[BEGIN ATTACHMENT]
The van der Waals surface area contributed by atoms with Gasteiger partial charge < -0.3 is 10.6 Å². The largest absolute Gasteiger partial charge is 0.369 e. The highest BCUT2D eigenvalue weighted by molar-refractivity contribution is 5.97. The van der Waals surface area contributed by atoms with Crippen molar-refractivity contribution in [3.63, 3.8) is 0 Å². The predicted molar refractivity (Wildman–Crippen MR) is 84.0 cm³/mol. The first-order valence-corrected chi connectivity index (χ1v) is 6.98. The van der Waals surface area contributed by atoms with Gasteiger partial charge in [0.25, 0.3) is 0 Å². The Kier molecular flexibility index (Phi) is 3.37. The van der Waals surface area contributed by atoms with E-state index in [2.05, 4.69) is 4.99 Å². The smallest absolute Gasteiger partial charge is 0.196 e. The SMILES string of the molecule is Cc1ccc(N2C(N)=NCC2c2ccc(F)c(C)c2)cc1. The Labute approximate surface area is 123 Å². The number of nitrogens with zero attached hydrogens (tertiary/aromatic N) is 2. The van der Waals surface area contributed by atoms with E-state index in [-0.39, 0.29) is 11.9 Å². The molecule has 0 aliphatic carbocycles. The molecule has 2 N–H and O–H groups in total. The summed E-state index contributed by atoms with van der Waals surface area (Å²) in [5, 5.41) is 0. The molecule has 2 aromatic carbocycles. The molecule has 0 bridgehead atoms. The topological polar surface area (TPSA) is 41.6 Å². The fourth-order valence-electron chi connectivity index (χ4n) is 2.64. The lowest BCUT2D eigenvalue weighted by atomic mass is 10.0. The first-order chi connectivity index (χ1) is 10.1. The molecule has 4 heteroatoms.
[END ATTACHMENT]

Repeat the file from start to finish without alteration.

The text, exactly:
The van der Waals surface area contributed by atoms with Gasteiger partial charge < -0.3 is 10.6 Å². The largest absolute Gasteiger partial charge is 0.369 e. The highest BCUT2D eigenvalue weighted by molar-refractivity contribution is 5.97. The van der Waals surface area contributed by atoms with Crippen molar-refractivity contribution in [3.63, 3.8) is 0 Å². The predicted molar refractivity (Wildman–Crippen MR) is 84.0 cm³/mol. The first-order valence-corrected chi connectivity index (χ1v) is 6.98. The van der Waals surface area contributed by atoms with Gasteiger partial charge in [0.25, 0.3) is 0 Å². The Kier molecular flexibility index (Phi) is 3.37. The van der Waals surface area contributed by atoms with E-state index in [2.05, 4.69) is 4.99 Å². The smallest absolute Gasteiger partial charge is 0.196 e. The SMILES string of the molecule is Cc1ccc(N2C(N)=NCC2c2ccc(F)c(C)c2)cc1. The Labute approximate surface area is 123 Å². The number of nitrogens with zero attached hydrogens (tertiary/aromatic N) is 2. The van der Waals surface area contributed by atoms with E-state index in [-0.39, 0.29) is 11.9 Å². The molecule has 0 aliphatic carbocycles. The molecule has 2 N–H and O–H groups in total. The summed E-state index contributed by atoms with van der Waals surface area (Å²) in [5, 5.41) is 0. The molecule has 2 aromatic carbocycles. The molecule has 0 bridgehead atoms. The topological polar surface area (TPSA) is 41.6 Å². The fourth-order valence-electron chi connectivity index (χ4n) is 2.64. The lowest BCUT2D eigenvalue weighted by atomic mass is 10.0. The first-order chi connectivity index (χ1) is 10.1. The molecule has 4 heteroatoms.